Texas environmental regulators award air permit to contentious Gulf coal-fired plant

By Ramit Plushnick-masti, AP
Wednesday, September 29, 2010

Texas regulators give permit to Gulf coal plant

HOUSTON — Texas environmental regulators awarded an air permit Wednesday to a Gulf Coast coal-fired power plant, allowing construction to begin on the contentious facility even though independent judges found problems with the application.

While the decision by the three commissioners of the Texas Commission on Environmental Quality does allow construction of the White Stallion Energy Center to begin, the planners will have to make changes to lower projected emissions of certain toxins, including particulate matters — or soot — and sulfuric acid. In addition, the facility will not be able to begin production until it receives operating and wastewater permits.

The facility is to be built in Bay City in Matagorda County — about 75 miles south of downtown Houston. There is concern the coal-fired plant will increase smog and pollution in an area already on a federal list of cities that don’t meet current ozone standards. Not only will the plant burn coal and petroleum coke — a refinery byproduct — it will bring more trucks and other vehicles into the area.

Supporters of the 1,200 net megawatt electric generation plant say it will bring much-needed jobs to the area and help address the area’s future energy needs. The company’s website says the plant will employ about 200 people and hire more than 2,000 during construction.

The administrative judges, who review such permit applications and make recommendations to commissioners, found several problems with White Stallion’s plans, saying the company had not taken coal ash into account, despite evidence the plant would exceed permitted levels of the pollutant, the judges wrote.

“The administrative law judges cannot recommend that WSEC’s (White Stallion Energy Center) application be granted at this time,” the judges wrote in July.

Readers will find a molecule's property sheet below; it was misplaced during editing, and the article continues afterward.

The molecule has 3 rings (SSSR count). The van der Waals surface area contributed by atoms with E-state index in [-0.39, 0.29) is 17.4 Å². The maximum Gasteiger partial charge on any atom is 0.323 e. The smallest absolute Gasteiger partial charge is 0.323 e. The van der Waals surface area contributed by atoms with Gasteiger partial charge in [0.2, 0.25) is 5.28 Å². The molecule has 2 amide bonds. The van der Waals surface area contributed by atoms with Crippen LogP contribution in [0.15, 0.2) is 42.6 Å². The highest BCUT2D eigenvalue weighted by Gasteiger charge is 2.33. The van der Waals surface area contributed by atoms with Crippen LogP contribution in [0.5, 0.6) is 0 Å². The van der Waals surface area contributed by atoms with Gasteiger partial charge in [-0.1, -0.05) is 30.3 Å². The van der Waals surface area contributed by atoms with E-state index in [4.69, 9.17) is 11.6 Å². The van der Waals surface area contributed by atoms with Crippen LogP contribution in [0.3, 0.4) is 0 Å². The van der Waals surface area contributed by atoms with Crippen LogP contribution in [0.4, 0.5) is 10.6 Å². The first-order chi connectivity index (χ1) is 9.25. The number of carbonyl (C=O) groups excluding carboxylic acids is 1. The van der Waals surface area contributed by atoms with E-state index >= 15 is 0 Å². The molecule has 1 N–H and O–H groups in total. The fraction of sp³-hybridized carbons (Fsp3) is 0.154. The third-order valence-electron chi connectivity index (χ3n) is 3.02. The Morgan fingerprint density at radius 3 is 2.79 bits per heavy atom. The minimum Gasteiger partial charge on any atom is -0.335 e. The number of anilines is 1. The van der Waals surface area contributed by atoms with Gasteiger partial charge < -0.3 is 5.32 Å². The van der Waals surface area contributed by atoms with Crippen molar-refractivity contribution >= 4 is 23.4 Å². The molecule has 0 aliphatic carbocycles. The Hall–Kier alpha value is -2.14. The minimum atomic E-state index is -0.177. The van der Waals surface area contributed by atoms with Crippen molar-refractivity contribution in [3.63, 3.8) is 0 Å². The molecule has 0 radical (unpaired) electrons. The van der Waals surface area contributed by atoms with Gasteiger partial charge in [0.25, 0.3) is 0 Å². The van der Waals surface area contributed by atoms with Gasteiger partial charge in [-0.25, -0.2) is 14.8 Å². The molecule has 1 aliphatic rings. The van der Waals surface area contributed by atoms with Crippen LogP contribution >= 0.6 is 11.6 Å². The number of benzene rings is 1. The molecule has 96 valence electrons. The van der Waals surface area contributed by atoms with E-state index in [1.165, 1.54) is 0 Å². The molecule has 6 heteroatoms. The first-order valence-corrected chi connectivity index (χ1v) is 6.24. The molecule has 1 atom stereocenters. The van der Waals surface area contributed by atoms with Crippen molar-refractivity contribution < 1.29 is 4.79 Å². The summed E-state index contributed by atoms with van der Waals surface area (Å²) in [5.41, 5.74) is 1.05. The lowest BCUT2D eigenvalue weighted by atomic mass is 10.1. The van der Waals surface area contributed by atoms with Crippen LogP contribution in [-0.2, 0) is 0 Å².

Richard Hyde, TCEQ’s deputy director of permitting and registration, said the company already has addressed some of the judge’s concerns. As for the coal ash, Hyde said the commission felt the testimony already provided by White Stallion was adequate and there was no problem with the projections.

“We had evaluated the information and our own toxicologists said it was acceptable,” Hyde said. “We felt it protects public health.”

In addition, Hyde said evaluations and studies showed the facility would not harm Houston’s efforts to clean up its air.

The commissioners recently declined a permit application for a similar facility proposed for Corpus Christi, asking for more technical review before construction can begin.

Jennifer Powis, a regional representative for Sierra Club, accused the commissioners of ignoring most problems raised by the judges.

“The war is not over,” Powis said, vowing a fierce battle over the wastewater permit the facility will need to operate. “The citizens of Matagorda County will continue their opposition to this plant.”

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